President Bush and Cheney have been sharply critical of the public disclosure of the program in The New York Times.
The Justice Department has opened an investigation into the public disclosure.
Cheney acknowledged in his speech that "a spirited debate is now under way, and our message to the American people is clear and straightforward. These actions are within the president's authority and responsibility under the Constitution and laws, and these actions are vital to our security."
But Robert Reinstein, dean of the law school at Temple University, said in an interview that he considered the NSA eavesdropping program "a pretty straightforward case where the president is acting illegally," and he said there appeared to be a broad consensus among legal scholars and national security experts that the administration's legal arguments were weak.
The foreign intelligence law passed by Congress in 1978 represents the Bush administration's biggest legal hurdle, he said. "When Congress speaks on questions that are domestic in nature, I really can't think of a situation where the president has successfully asserted a constitutional power to supersede that," he said.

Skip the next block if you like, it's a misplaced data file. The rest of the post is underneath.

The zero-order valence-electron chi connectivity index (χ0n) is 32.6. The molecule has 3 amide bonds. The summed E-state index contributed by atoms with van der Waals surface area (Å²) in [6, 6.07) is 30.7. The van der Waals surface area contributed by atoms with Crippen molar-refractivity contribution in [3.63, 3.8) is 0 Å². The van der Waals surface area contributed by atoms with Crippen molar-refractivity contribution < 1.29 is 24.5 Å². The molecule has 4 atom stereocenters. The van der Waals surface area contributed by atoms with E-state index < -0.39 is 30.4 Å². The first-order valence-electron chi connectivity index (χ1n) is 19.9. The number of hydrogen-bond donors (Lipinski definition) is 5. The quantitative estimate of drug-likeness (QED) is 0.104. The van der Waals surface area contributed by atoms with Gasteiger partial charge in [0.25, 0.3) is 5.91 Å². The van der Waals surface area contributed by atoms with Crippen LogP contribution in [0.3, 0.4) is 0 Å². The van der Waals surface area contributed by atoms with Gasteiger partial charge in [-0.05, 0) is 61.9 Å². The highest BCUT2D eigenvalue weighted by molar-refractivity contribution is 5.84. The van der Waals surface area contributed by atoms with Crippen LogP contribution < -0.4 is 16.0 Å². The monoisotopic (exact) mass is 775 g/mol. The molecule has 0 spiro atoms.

Two leading civil rights groups brought lawsuits this week aimed at ending the NSA program, and several lawyers representing defendants in terrorism cases are also seeking to challenge the program on the grounds that it may have been improperly used in criminal prosecutions.
Rothstein predicted that the court would ultimately declare the program unconstitutional. "This is domestic surveillance over American citizens for whom there is no evidence or proof that they are involved in any illegal activity, and it is in contravention of a statute of Congress specifically designed to prevent this," he said.
A spokesman for Frist said that the white paper was an important contribution to the debate over the NSA program.
"It lays out a powerful argument underscoring how to keep tabs on al-Qaida to ensure the safety of the American people while balancing appropriate privacy expectations, which Congress would do well to keep in mind as we move forward," the spokesman said.